Piso 21 have come a long way from the scrappy, teenaged artists who joined together over a decade ago. Dim, real name David Escobar, has shed his long locks for cropped, often bleached haircuts. Juan David Huertas, like Dim, has children now. Meanwhile, Pablo “Pablito” Mejía sports a mohawk. And Llane, of course, is no longer with the group. After announcing his departure to pursue a solo career earlier this year, fellow Medellíneño David “Lorduy” Hernandez joined on in his place, graduating from past collaborator to official group member.

Yet some things remain the same. After all, Juan is still wearing his fedoras. And Piso 21’s thirst for success is still as strong as ever. Or perhaps that’s changing too: It’s even stronger.

When the guys talk about their goals and measures for success, they speak with a kind of limitless certainty that there are still many achievements yet to come. And that’s coming from a group who has already gone on countless tours to separate corners of the world — from Switzerland and Germany, to their homebase in Colombia — and were nominated for a Latin Grammy. But while their nomination in 2012 for Best New Artist was an honor, they know it didn’t mark their peak. Since then, Dim, Pablito, el Profe and now Lorduy, have been hard at work diversifying their sound to enter into a larger, global scene. Porque why stop at the Latin Grammys, when there are the main Grammys?

View this post on Instagram

Familia y amor.

A post shared by Pablo PISO 21 (@pablopiso21) on

Piso 21 is undoubtedly still a pop urbano group, but like many of their contemporaries, they’ve started to blur the lines between how that used to sound at the start of the decade, into everything that genre can now include. It can sound like “Mami,” the group’s summer collaboration with the Black Eyed Peas — a dulcet, bilingual ode to every “Mami sweet as sugar,” where even the Peas’ Taboo got to flex his own Chicano identity. Working with the American group proved how flexible the Medellín artists have become, making them excited to work within countless other genres. “I believe that Piso 21 has the versatility to work with any kind of genre that accommodates an artist, so long as we like that artist,” says Dim.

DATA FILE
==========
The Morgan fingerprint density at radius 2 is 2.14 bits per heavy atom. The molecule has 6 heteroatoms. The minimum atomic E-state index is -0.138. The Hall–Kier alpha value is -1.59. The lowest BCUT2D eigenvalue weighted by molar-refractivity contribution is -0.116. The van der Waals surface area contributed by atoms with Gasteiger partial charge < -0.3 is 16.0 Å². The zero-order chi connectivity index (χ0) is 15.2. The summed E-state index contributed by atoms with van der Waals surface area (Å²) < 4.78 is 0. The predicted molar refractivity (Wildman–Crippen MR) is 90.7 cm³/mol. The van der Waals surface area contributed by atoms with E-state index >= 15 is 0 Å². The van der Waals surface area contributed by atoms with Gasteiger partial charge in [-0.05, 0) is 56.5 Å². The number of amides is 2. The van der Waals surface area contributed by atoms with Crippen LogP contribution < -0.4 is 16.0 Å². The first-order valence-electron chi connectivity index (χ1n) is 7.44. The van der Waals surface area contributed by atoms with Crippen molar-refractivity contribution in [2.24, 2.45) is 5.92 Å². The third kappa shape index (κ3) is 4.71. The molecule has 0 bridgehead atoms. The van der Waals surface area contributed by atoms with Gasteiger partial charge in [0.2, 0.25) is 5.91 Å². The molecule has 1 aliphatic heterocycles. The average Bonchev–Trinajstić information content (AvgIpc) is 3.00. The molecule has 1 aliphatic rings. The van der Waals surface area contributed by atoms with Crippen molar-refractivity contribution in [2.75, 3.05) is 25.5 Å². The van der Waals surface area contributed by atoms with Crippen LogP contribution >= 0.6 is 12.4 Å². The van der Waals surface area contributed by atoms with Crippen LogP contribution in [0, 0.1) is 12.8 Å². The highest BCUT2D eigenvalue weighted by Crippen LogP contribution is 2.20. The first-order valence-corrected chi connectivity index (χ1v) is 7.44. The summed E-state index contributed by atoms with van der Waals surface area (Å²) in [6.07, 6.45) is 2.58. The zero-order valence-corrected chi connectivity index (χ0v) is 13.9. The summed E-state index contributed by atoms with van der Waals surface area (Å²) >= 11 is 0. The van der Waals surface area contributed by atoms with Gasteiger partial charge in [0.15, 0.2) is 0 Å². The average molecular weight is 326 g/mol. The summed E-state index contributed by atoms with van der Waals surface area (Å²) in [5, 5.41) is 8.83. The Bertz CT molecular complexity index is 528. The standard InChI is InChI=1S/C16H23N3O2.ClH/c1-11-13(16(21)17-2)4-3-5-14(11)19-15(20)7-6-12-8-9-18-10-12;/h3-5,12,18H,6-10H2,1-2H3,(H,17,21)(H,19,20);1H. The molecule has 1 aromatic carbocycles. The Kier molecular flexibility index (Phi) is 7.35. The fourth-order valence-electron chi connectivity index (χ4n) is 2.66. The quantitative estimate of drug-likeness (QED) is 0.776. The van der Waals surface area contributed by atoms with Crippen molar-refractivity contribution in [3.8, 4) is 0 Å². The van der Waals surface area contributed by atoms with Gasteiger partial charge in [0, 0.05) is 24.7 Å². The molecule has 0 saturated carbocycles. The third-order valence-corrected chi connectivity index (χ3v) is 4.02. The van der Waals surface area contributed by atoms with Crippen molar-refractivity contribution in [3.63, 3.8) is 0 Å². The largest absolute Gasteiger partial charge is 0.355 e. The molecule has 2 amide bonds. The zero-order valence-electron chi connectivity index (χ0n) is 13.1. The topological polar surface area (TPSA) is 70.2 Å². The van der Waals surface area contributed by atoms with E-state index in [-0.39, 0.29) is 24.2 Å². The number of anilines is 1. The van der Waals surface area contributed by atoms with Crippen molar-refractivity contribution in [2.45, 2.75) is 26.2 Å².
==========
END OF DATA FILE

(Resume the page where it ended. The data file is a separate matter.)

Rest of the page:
It’s an instinct already evidenced, too, by their later fall corridos urbano hit, “Pa’ Olvidarme de Ella,” with Christian Nodal — a nascent fusion that the group was excited to take part in. “It’s a growing movement, so we wanted to drop our own grain of sand into the mix with “Pa’ Olvidarme de Ella,” explains Dim, “It was an experiment in our case, where we didn’t consider it to be a genre but a fusion between Mexican regional music and urban music.”

Now, Piso 21 has their sights set on more fusions, more experimentations. “In the future, we would love to make songs with someone like The Weeknd, which can be an R&B song or with artists like Future that are more like trap,” Dim adds. “Why not make songs with Phil Collins, Coldplay, Maroon 5, or Ed Sheeran, each one in their own style? We like to make good music independent of the genre.”

Piso-21-Interview-body

Photo courtesy of the artists.

Aiming for a bevy of American collabs doesn’t mean they’re done with a sound that already works, though. Their most recent collaboration with fellow Colombiano pop urbano mainstays, Cali y El Dandee, seems to suggest as much. Last month, Piso 21 teamed up with the duo to release “Voy Por Ti,” a puro urbano pop summer-nostalgia track that roused us up out of our fall weather blues. While timed for release on November 8, Lorduy explains that the collaboration was well underway for some time. Working with producer Tesel, Lorduy and Dim started thinking up the idea for the collaboration over a year and a half ago.

“Cali y El Dandee did their part for their composition, and working with them was really cool. Their energy is super bacana, and they already carry a huge repertoire like us,” says Lorduy. Collaborations with local artists are just as important as crossing over for American audiences, if not more so, for the guys. “I think this union was so important to signify Colombia altogether. Cali y El Dandee are from Cali, and with us from Medellín, there you have Colombia as a whole,” Lorduy added. “In truth, collaborations like this between Colombians rarely seem to happen, [so] the experience was incredible.”

If catching up with Piso 21 proves anything, it’s that they’re a hard act to stay fully up to speed with. Always growing, ever-evolving, you’re just as likely to expect them to channel “Kanye or Beyonce” for their next album, as you are to see them work with a K-Pop group (hey, Leslie Grace did it!) But what’s always certain is that you can settle in for some iteration of dancefloor-ready pop — after cracking this formula for over a decade, Piso 21 won’t be stopping with that anytime soon.